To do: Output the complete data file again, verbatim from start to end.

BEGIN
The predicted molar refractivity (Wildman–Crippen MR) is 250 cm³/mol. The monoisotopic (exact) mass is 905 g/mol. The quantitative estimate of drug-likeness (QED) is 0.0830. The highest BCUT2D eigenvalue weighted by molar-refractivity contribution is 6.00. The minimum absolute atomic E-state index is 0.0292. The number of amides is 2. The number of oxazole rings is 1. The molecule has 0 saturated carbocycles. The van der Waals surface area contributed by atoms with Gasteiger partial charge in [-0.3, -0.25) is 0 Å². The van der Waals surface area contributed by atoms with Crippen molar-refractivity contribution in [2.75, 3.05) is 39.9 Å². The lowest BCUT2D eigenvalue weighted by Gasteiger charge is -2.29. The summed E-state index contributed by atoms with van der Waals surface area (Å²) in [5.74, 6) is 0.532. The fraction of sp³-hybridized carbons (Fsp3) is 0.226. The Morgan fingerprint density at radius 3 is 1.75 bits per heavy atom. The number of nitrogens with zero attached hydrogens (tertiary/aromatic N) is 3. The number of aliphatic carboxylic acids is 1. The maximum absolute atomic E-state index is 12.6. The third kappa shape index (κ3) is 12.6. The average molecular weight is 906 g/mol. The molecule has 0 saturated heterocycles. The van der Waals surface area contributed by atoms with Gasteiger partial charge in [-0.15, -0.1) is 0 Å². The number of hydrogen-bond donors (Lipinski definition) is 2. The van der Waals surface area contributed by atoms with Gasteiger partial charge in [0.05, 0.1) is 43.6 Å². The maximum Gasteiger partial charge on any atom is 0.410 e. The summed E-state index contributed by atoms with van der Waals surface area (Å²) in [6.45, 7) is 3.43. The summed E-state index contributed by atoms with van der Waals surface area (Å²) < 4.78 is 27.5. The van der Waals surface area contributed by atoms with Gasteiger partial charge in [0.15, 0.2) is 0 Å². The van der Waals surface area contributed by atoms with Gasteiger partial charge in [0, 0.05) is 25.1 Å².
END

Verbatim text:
The predicted molar refractivity (Wildman–Crippen MR) is 250 cm³/mol. The monoisotopic (exact) mass is 905 g/mol. The quantitative estimate of drug-likeness (QED) is 0.0830. The highest BCUT2D eigenvalue weighted by molar-refractivity contribution is 6.00. The minimum absolute atomic E-state index is 0.0292. The number of amides is 2. The number of oxazole rings is 1. The molecule has 0 saturated carbocycles. The van der Waals surface area contributed by atoms with Gasteiger partial charge in [-0.3, -0.25) is 0 Å². The van der Waals surface area contributed by atoms with Crippen molar-refractivity contribution in [2.75, 3.05) is 39.9 Å². The lowest BCUT2D eigenvalue weighted by Gasteiger charge is -2.29. The summed E-state index contributed by atoms with van der Waals surface area (Å²) in [5.74, 6) is 0.532. The fraction of sp³-hybridized carbons (Fsp3) is 0.226. The Morgan fingerprint density at radius 3 is 1.75 bits per heavy atom. The number of nitrogens with zero attached hydrogens (tertiary/aromatic N) is 3. The number of aliphatic carboxylic acids is 1. The maximum absolute atomic E-state index is 12.6. The third kappa shape index (κ3) is 12.6. The average molecular weight is 906 g/mol. The molecule has 0 saturated heterocycles. The van der Waals surface area contributed by atoms with Gasteiger partial charge in [-0.15, -0.1) is 0 Å². The number of hydrogen-bond donors (Lipinski definition) is 2. The van der Waals surface area contributed by atoms with Gasteiger partial charge in [0.05, 0.1) is 43.6 Å². The maximum Gasteiger partial charge on any atom is 0.410 e. The summed E-state index contributed by atoms with van der Waals surface area (Å²) in [6.45, 7) is 3.43. The summed E-state index contributed by atoms with van der Waals surface area (Å²) < 4.78 is 27.5. The van der Waals surface area contributed by atoms with Gasteiger partial charge in [0.15, 0.2) is 0 Å². The van der Waals surface area contributed by atoms with Gasteiger partial charge in [0, 0.05) is 25.1 Å².